Senate Climate Bill Triples the House’s Investments in Clean Transportation

The Senate environment committee released new details of its climate
change legislation over the weekend, including the share of "emissions allowances"
— the revenue generated by regulating carbon in a cap-and-trade system
— that the bill would reserve for various sectors of the American
economy.

boxer_kerry.jpgSens. John Kerry (D-MA) and Barbara Boxer (D-CA), the climate bill’s authors. (Photo: Intercon)

And
the release brought good news for clean transportation: The Senate has
largely tripled the share of allowances set aside by the House for
transit, inter-city rail, and other efforts to trim transport-based
emissions.

While the lower chamber of Congress gave states the option of using 1 percent
of climate revenue on transit, the Senate measure would set aside more
than 3 percent of allowances in the first two years of the
cap-and-trade system for limiting pollution from the transportation
sector.

The Senate’s beefed-up transportation language comes after a strong push by sponsors of
the so-called "CLEAN TEA" bill, which set a high-water mark of a
10-percent climate set-aside for transit, local land-use planning, and
other sustainable development projects. Sen. Tom Carper (D-DE), a chief author of the "CLEAN TEA" measure, hailed the Senate’s move in a weekend statement.

My CLEAN TEA bill is a
common-sense solution to the problem that we use a gas tax to fund our
nation’s transportation system. My language in
the [Senate climate bill] directs cities and states to determine how much they can
reduce greenhouse gas emissions from their transportation systems by
investing in driving alternatives, public transit, intercity passenger rail,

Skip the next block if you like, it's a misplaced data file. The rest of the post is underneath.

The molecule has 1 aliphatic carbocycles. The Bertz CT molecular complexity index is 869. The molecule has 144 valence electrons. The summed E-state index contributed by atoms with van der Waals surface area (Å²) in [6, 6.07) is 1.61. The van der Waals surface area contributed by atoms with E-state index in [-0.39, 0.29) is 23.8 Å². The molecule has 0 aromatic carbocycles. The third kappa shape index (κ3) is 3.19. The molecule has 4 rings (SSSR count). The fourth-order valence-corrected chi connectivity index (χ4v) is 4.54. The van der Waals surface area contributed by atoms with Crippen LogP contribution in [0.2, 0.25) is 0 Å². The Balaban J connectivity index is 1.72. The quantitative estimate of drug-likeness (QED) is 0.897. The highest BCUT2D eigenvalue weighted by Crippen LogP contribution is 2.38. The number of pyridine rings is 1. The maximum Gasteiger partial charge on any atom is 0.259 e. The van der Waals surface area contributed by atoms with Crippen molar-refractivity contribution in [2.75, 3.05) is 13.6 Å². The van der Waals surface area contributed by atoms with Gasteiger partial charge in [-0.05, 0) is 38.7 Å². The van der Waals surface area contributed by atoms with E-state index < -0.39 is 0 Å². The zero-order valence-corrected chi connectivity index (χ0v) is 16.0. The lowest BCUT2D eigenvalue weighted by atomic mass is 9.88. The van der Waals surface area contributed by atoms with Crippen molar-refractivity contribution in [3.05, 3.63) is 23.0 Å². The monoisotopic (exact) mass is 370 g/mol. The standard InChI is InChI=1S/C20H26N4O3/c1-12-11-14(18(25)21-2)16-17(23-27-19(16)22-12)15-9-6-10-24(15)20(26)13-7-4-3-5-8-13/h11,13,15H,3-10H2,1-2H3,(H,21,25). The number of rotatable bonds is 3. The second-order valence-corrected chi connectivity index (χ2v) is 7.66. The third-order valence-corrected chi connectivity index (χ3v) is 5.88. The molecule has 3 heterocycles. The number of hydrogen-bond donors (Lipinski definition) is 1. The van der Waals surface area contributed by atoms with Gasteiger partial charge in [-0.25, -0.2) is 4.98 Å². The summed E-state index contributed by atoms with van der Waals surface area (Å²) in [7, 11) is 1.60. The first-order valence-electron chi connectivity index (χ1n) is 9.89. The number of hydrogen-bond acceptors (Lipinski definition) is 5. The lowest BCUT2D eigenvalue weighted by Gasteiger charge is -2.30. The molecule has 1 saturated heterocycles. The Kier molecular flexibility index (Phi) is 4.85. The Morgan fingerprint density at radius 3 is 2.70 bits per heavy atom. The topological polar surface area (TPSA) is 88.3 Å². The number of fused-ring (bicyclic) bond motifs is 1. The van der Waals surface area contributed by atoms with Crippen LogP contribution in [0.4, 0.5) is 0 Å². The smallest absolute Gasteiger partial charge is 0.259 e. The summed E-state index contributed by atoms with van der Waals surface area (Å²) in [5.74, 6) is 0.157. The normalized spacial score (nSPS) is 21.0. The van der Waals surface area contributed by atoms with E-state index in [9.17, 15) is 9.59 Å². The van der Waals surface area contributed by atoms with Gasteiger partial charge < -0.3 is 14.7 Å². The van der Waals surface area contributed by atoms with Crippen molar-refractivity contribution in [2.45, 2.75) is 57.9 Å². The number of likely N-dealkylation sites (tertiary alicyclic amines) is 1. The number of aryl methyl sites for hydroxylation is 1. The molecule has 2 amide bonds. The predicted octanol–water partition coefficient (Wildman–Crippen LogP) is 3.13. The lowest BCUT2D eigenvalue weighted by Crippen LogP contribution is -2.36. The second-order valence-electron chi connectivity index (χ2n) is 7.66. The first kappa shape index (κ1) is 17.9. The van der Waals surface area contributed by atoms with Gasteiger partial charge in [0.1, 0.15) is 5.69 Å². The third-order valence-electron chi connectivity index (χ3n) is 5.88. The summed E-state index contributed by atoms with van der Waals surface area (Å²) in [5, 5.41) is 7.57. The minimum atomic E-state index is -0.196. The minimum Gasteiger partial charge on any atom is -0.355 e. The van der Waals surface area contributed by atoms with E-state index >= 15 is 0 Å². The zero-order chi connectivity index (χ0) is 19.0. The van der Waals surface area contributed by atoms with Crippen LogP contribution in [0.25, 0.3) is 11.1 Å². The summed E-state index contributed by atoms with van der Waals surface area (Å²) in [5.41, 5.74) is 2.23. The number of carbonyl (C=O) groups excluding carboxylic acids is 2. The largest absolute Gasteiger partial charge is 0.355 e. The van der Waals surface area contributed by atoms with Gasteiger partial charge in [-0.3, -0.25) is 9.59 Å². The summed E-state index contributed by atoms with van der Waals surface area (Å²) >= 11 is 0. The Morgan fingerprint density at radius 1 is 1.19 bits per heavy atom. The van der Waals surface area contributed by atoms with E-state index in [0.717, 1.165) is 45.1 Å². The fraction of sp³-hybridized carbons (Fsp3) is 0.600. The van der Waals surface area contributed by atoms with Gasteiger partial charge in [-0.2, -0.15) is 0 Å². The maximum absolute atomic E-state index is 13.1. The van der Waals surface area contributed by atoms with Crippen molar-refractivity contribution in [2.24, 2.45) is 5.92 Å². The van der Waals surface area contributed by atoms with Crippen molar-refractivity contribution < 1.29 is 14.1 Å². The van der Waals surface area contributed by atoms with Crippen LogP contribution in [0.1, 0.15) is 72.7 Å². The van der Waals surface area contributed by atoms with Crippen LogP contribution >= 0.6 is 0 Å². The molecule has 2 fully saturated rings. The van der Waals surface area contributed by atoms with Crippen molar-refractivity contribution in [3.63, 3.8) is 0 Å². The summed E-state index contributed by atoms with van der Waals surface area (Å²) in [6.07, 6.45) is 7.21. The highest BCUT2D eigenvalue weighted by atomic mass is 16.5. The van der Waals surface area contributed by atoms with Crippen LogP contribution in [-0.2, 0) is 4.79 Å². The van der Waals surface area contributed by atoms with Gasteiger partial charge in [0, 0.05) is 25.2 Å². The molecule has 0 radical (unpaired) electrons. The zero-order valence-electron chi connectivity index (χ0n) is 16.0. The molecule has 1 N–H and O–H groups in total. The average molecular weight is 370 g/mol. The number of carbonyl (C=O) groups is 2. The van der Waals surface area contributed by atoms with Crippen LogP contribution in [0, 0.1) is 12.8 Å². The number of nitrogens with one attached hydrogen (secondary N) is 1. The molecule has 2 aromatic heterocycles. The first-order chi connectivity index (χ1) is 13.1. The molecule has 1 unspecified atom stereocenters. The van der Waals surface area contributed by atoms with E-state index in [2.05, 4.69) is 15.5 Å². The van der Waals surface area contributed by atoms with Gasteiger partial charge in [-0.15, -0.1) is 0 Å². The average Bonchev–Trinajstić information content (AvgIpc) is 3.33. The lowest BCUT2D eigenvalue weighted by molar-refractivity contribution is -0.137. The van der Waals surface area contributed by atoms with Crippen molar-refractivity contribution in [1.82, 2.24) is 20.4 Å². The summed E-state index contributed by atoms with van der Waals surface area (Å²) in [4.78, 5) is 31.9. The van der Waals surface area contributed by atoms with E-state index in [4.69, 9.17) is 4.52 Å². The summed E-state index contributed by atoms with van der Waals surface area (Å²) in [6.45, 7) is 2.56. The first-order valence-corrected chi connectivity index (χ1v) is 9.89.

transit-oriented development, sidewalks and more. States and cities with more
ambitious plans will receive more federal funds – finally rewarding local
governments for doing the right thing.

According to the environment committee’s weekend release, the share of
Senate climate allowances reserved for clean transportation would total
3.21 percent in 2012 and 2013, before dipping to 2.35 percent in the
two subsequent years and returning to a share that ranges between 1.9
percent and 3.5 percent in future years.

But not all
emissions allowances are created equal; 1 percent of the total amount
going to clean transportation would be reserved in the early stages of
the program, thus increasing the value of those allowances relative to
the ones distributed later on. These early set-aside allowances would
also go towards reducing the federal deficit and supplementing other
high-priority programs.

Though it falls short of the "CLEAN
TEA" mark, the 3-percent set-aside represents a victory for clean
transportation advocates as well as the nation’s cities. The allowances
would be split between grants to states for reducing transport-based
emissions and transit grants — with 80 percent of the latter going to
urban areas, 10 percent going to rural areas, and 10 percent to growing
states.

However, it’s important
to note that the transportation section of the Senate climate bill is
not written in stone. The environment committee, chaired by climate
bill co-author Barbara Boxer (D-MA), will begin holding a series of
high-profile hearings on the legislation tomorrow, and months of
intense horse-trading is sure to follow.

A final vote on the bill could come as soon as the winter, particularly with global climate talks in Copenhagen drawing near,
but is likely to be pushed until next spring. In the interim, look for
industries to lobby fiercely to protect their share of the climate pot
— and to try to siphon off the allowances set aside for other
industries.

  • Notwithstanding the improved recognition for transportation by some Congresscritters, cap and trade overall is a horrible idea, since it is (1) much more complex than a simple carbon tax; (2) the complexity opens it up to myriads of political horsetrading and logrolling; but (3) worst of all, it provides yet another opportunity for the Grand Casino, er, Wall Street, to gamble and puff up yet another financial bubble. In other words, NO BILL is the BEST BILL if the current proposals are what we have to choose from.

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